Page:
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Ben Jones
Ben Jones, UK Lawyer
Category: Employment Law
Satisfied Customers: 48772
Experience:  Qualified Employment Solicitor - Please start your question with 'For Ben Jones'
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my boss is on long term sick leave since September I have been

Resolved Question:

my boss is on long term sick leave since September I have been doing his job and I now find his job is being offered to someone else how do I stand
Submitted: 2 years ago.
Category: Employment Law
Expert:  Ben Jones replied 2 years ago.
Ben Jones :

Hello, my name is ***** ***** it is my pleasure to assist you with your question today. How long have you worked there for? Was it always understood that you are just covering his sick leave?

Customer:

26 years it was just assumed and I was upgraded to acting bar manager. he has cancer and it is unlikely he will reurn. I have always covered his holidays

Ben Jones :

Does your contract say you can be asked to cover him when he is off?

Customer:

I do not have a contract

Ben Jones :

Ok just because you have been covering this person’s sickness absence of the fact they are unlikely to return does not mean you have rights to their job. You have always covered his holidays so it is assumed you can be asked to step in to cover his job as and when needed. This time it has been for a longer period but this is not long enough to allow you to claim you have now been doing it for such a long period that it is assumed you are doing that job permanently. It is apparent that the employer only wanted you to cover this post until the person is off sick and when it has become obvious that they are unlikely to return they have started to make arrangements to get a permanent replacement. Even though you have been covering that job in the past and have done it full time for several months, it does not mean the employer has to offer it to you. Your job is still the one you did before you covered his job and the employer is free to choose whoever they want to appoint in that job on a permanent basis.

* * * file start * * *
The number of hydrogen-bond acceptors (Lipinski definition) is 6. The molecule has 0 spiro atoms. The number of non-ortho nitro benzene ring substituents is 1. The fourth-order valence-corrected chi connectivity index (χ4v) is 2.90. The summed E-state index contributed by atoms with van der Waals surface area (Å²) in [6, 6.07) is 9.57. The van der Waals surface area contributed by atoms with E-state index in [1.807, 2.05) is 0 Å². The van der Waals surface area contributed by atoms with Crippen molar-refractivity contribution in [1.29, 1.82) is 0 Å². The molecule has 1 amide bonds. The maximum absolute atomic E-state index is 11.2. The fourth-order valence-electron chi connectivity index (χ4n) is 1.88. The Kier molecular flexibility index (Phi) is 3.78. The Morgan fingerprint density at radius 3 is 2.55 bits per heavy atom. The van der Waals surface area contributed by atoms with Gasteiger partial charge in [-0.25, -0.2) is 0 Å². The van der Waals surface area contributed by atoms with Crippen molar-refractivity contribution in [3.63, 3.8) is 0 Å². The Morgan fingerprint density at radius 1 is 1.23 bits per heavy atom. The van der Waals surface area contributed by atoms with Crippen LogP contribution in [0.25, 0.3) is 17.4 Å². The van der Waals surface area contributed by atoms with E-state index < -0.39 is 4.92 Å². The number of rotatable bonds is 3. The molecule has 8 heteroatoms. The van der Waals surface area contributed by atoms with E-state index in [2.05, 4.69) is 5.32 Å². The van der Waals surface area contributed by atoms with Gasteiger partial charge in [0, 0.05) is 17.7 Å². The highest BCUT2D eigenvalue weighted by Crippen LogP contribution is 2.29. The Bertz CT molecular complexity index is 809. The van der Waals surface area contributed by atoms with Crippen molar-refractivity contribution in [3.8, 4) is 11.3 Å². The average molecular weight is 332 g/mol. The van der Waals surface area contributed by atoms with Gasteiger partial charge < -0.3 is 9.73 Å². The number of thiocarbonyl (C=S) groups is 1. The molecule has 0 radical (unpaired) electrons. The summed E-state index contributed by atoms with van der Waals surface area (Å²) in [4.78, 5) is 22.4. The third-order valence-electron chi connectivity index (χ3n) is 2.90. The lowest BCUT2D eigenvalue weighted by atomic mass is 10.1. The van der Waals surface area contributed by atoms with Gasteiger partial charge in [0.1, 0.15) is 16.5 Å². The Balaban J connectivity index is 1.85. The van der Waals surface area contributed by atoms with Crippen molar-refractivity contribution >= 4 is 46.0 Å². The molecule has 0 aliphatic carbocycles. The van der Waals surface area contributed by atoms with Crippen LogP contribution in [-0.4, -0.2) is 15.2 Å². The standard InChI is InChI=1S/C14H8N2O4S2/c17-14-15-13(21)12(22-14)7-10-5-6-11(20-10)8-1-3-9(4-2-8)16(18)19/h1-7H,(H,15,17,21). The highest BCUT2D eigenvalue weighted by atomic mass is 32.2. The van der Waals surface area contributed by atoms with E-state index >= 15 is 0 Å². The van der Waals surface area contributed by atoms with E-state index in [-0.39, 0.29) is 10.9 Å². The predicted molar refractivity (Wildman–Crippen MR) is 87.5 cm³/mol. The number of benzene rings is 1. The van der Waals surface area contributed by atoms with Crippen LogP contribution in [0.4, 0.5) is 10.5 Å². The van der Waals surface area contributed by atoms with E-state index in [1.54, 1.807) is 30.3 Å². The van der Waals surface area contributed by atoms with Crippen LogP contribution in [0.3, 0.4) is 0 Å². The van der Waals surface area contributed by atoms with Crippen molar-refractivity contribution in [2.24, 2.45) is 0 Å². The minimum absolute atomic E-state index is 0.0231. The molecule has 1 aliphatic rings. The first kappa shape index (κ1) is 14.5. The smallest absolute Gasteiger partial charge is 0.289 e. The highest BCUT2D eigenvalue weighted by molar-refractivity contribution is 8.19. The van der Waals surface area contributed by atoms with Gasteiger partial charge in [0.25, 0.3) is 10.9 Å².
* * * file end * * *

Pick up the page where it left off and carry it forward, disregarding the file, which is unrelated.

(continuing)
In general, employers have the right to choose who they employ and can make such decisions based on a wide range of factors. There could be a number of reasons why one candidate is chosen in preference to others or why someone is not given a job, even if they are generally considered to be the best candidate. It is generally lawful for the employer to use whatever factors they feel are relevant and appropriate in the circumstances to come to that decision.

The only requirement in law is that the employer’s decision is not based on discriminatory grounds. That means that it should not base its decision on factors relating to gender, race, religion, age, disability, sexual orientation, etc. If its decision is based on any of these, there will be a potential case of discrimination and the affected person can potentially take this further. However, in the absence of any discriminatory reasons, the employer will rarely be acting unlawfully and will have the general power to be selective over whom it employs, even if it this generally appears to be unfair.


Customer:

thank you I assumed that would be the answer

Ben Jones :

you have nothing to lose by asking t be considered for the post but as mentioned the employer is not obliged to offer it to you or even consider you unfortunately

Customer:

ok thanks

Ben Jones :

you are welcome

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